Imagine being injured so badly at work that your doctor tells you to stay home. Or, your doctor gives you work restrictions and your employer cannot meet them. You should get paid until you can return to your job or another job. Right?
While that makes logical sense, unfortunately, few things in a workers’ compensation case follow logic. If you are injured at work and cannot work (in either situation above) due to your work injury, you should be entitled to two-thirds (66.6%) of your average weekly wage (see, how to calculate your wage loss rate). We call this temporary disability or “TD” for short. Except in very rare situations (e.g., amputations, severe burns, etc.) TD stops by operation of law after 104 weeks of payments or after five years from the date of injury. Whichever comes first. Further, any day you are paid (even if just an hour) for missed time from work counts as a full day towards the 104 week cap.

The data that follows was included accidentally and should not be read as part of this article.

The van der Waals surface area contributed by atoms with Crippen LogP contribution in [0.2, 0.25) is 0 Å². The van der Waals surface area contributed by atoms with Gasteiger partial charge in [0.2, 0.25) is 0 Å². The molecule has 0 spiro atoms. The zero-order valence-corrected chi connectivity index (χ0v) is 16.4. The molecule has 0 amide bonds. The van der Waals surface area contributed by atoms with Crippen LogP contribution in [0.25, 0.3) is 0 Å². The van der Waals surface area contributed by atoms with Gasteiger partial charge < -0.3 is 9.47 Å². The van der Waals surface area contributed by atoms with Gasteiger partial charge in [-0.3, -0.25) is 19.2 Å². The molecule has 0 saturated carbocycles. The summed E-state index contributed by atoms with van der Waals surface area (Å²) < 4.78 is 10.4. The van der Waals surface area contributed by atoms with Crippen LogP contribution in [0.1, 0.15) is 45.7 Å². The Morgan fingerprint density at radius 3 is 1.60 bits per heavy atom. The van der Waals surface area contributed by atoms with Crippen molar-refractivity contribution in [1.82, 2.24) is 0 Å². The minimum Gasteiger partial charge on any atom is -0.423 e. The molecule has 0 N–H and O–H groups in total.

Lost wages can also be stopped when a doctor returns you to work full duty (even if there is not job for you to go back to) or if you are deemed medically stable. This is called being either Permanent and Stationary (P&S) or at your Maximum Medical Improvement (MMI). If you are having issues with your TD stopping too soon, give us a call. Consultations are ALWAYS fee.